Republicans and Democrats are taking up poverty as a priority issue, with Democrats fighting for a higher minimum wage and Republicans zeroing in on promoting a market-based approach to the problem. With an eye to 2016, Republicans are attempting to claim the issue as their own as they wish to lock down the votes of Independents and move away from the perception that they’re only there to coddle the rich.
High-profile Republicans like Marco Rubio, Paul Ryan, and Mike Lee have seized the issue, stating that current government programs do not properly address the problem.Democrats are also looking to fight poverty, with their emphasis on raising the minimum wage from it’s current spot at $7.25 an hour to $10.10 an hour by 2015.
Why has poverty specifically come into the spotlight, rather than returning to the language of jobs, jobs, and jobs?
It’s because America is impoverished, and America will be voting for a new president in a couple years.
One in Three Americans were considered poor for at least two months from 2009 to 2011.The United States hasn’t fully recovered from the economic crisis of 2008, but rather has moved on from the initial shock to the slow burn of poverty. Because of this, politicians have moved a bit away from talk of job creation and more toward a discussion of structural adjustments to reduce the poverty rate.
This is a strategic discussion. With a record-high number of Americans identifying as Independent, prominent politicians of both parties vying for the White House are going to have to focus more than ever before on securing the votes of the undeclared.
Half of America’s impoverished population describe themselves as politically independent.In 2012, 46.2 million people, or 15% of the United States population, lived in poverty.Granted, not all of the 46.2 million are voting in the next election—16.4 million children are impoverished—but it’s a substantial portion of those with the capacity to vote.The Republican Party is going to have to appeal to the impoverished, and that’s not going to be an easy task for them.
This infographic created by the New York Times shows where America’s poor live.
In a recent Bloomberg poll, 6 in 10 Americans said that Republicans have focused too much on protecting the wealthy. This doesn’t sit well for most: 57% said that the Republican Party needs a “major overhaul”, and even within the Republican Party, only 16% said their party is fine and doesn’t need to change.The Republican Party needs to shift its message, and it’s responding in a strategic manner with this new focus on fighting poverty. Having tangible policy suggestions to fight poverty will only help top Republican contenders, as Obama and the Democratic Party in general has stoked the perception that Republicans are utterly unsympathetic to the poor at any chance they get.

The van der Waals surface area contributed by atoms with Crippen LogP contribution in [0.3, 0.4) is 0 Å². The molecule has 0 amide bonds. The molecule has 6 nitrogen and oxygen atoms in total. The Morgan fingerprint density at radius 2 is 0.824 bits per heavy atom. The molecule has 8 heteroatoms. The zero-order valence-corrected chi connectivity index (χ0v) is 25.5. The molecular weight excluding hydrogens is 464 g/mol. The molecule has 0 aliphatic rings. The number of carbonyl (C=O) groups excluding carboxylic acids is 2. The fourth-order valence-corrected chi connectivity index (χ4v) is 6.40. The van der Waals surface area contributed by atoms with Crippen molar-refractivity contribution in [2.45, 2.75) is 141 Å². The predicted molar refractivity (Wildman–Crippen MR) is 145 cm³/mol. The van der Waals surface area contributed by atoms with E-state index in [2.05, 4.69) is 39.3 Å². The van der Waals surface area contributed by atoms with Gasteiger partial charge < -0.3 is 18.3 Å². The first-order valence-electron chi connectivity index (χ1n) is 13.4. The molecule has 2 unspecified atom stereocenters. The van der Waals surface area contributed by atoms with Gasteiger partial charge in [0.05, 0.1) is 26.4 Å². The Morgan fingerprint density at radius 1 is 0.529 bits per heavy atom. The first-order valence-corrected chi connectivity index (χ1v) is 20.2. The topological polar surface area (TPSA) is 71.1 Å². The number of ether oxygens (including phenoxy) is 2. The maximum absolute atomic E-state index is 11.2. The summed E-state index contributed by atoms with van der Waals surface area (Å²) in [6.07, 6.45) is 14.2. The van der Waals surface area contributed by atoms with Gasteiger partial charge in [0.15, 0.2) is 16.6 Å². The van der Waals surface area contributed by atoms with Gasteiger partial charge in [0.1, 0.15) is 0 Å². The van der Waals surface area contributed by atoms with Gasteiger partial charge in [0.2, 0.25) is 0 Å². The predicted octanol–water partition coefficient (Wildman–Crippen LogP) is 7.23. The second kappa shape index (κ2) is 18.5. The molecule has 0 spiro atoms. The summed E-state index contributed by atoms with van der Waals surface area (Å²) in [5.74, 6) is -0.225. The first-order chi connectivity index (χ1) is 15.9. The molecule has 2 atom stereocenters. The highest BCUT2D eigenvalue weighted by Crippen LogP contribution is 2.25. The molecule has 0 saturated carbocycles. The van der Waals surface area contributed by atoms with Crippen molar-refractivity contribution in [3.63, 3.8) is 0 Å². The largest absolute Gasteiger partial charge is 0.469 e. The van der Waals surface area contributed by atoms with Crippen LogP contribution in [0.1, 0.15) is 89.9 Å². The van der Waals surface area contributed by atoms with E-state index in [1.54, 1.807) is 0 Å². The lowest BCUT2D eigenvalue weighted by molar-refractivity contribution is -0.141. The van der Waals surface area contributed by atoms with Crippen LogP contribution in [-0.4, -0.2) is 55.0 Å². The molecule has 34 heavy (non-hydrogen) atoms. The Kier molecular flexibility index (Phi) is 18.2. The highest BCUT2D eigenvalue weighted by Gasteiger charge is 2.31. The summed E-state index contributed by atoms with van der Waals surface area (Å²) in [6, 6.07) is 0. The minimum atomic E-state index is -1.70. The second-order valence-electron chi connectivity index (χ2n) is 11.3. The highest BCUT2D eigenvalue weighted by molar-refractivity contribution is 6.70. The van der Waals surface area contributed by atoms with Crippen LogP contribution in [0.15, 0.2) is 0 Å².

If the impoverished completely moved away from the Republican Party, it’d be hard for them to recover. However, that’s not likely to be the case. The South is both racked with poverty and historically Republican. Additionally, the impoverished are much less likely to vote, and when they do vote, they generally vote for Republicans. In 2008, voter turnout was at 57.1%, but for the impoverished, only 44.9% made it to the polls. 25% of those making less than $15,000 a year and 37% of those making between $15,000 and $30,000 a year voted Republican. Substantial proportions of the poor are voting for Republican candidates, even though the majority views them as siding with the wealthy.
Perhaps this shift toward helping the poor is indicative of a more reasonable Republican Party, as it attempts to separate itself from the hostile Tea Party. Perhaps both Democrats and Republicans are focusing more on helping the poor because they truly care about their standard of living. Or maybe, just maybe, both parties, Republicans particularly, are realizing that as more of America descends further into the sinkhole of poverty, they’re going to have to appeal to the poor to get into office.
Class of 2014 at Concordia College. Majoring in Political Science and Philosophy. Involved in Student Government and, of course, The Concordian.